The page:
Friday, November 01, 2013

Howard Gardner: Beyond IQ

Howard Gardner in 1986 (PDF). By all means, read the whole thing. I'm taking excerpts out of there to make a point.

What is the vision that led to the excitement about IQ? {in the early 1900s} ...Now intelligence seemed to be quantifiable...We had one dimension of mental ability along which we could array everyone.
I want to suggest that along with this one-dimensional view of how to assess people's minds comes a corresponding view of school, which I will call the 'uniform view'.  In the uniform school, there is a core curriculum, a set of facts that everybody should know, and very few electives.   The better students, perhaps those with the higher IQs are allowed to take courses that call upon critical reading, calculation, and thinking skills.  In the "uniform school" there are regular assessments, using paper and pencil instruments, of the IQ or SAT variety.  They yield reliable rankings of people, the best and the brightest get into the better colleges, and perhaps - but only perhaps - they will also get better rankings in life.   There is no question but that this approach works well for certain people- Harvard is eloquent testimony to that....

....Dissatisfaction with the concept of IQ and with unitary views of intelligence is fairly widespread- one thinks, for instance, of the work of L.L. Thurstone, J.P. Guilford, and other critics.  From my point of view, however these criticisms do not suffice.  The whole concept has to be challenged; in fact it has to be replaced. {emphasis added, here and later}

{While naming the seven intelligences - linguistic, logical-mathematical, spatial, musical, bodily-kinesthetic, interpersonal, intrapersonal} 

....Although I name the linguistic and logical-mathematical intelligences first, it is not because I think they are the most important- in fact, I think all seven of the intelligences have equal claim to priority.  In our society, however, we have put linguistic and logical-mathematical intelligences, figuratively speaking, on a pedestal.  Much of our testing is based on this high valuation of verbal and mathematical skills.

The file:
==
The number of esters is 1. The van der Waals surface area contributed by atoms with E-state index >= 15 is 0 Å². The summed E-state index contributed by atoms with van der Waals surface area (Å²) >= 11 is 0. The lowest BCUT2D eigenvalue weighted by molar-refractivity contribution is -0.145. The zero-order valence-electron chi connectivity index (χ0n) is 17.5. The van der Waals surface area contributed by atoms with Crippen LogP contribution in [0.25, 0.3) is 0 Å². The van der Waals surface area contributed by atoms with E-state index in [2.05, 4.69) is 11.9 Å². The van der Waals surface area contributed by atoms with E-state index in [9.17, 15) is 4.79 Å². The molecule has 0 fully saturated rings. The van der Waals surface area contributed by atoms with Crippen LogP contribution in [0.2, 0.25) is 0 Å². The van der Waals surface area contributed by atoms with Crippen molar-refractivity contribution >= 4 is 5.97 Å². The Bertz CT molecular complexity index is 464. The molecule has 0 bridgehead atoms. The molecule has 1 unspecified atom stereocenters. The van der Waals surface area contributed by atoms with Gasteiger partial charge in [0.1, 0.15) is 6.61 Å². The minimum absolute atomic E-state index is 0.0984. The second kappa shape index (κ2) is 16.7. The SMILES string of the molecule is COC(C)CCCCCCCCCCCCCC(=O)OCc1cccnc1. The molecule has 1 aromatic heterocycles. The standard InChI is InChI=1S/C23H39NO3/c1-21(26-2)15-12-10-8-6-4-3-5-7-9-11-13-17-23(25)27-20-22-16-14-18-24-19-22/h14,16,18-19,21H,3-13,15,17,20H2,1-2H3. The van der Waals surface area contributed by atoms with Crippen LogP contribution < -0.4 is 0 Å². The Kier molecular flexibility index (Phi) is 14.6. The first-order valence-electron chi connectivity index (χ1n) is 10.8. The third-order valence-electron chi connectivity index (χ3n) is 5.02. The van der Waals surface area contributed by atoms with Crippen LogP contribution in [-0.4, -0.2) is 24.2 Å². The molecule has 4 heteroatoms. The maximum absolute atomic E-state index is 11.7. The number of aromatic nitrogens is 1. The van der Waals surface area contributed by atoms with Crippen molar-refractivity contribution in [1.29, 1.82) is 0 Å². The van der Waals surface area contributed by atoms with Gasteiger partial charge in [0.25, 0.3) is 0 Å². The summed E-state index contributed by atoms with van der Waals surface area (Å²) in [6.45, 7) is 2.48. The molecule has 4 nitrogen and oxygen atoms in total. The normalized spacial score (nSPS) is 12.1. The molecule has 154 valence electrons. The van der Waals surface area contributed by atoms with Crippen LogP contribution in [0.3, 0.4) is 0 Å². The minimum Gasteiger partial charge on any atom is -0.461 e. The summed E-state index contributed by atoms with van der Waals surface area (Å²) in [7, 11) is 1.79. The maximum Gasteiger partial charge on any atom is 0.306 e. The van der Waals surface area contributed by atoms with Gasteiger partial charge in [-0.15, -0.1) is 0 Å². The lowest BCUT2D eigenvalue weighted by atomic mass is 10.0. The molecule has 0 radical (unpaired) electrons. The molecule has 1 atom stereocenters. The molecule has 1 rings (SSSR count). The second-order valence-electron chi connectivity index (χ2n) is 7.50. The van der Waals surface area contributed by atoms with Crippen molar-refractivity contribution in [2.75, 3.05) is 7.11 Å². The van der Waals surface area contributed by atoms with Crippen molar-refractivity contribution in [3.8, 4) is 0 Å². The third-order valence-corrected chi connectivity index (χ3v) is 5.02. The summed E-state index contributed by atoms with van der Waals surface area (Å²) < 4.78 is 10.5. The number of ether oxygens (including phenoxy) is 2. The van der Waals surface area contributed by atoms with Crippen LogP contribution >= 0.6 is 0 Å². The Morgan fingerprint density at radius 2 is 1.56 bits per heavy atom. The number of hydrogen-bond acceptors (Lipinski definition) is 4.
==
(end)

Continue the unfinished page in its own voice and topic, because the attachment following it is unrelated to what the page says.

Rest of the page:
....These thoughts and the critique of a universalistic view of the mind with which I began, lead to the notion of an individual-centered school, one geared to optimal understanding and development of each student's cognitive profile.  This vision stands in direct contrast to that of the uniform school that I described earlier.

....We now have the technological and human resources to implement such an individual-centered school.  Achieving it is a question of will, including the will to withstand the current enormous pressures towards uniformity and unidimensional assessments. There are strong pressures now, which you read about every day in the national and local newspapers, to compare students, to compare teachers, states, even entire countries, using one dimension or criterion, a kind of a cypto-IQ assessment.   Clearly everything I have described today stands in direct opposition to that particular view of the world.  Indeed that is my intent - to provide a ringing indictment of such one-track thinking.

I believe that in our society we suffer from three biases, which I have nicknamed "Westist", "Testist" and "Bestist"......."Testist" suggests a bias towards focusing upon those human abilities or approaches that are readily testable.  If it can't be tested, it sometimes seems, it is not worth paying attention to.....

....Perhaps if we can mobilize the full range of human intelligences, and ally them to an ethical sense, we can help to increase the likelihood of our survival on this planet, and perhaps even contribute to our thriving.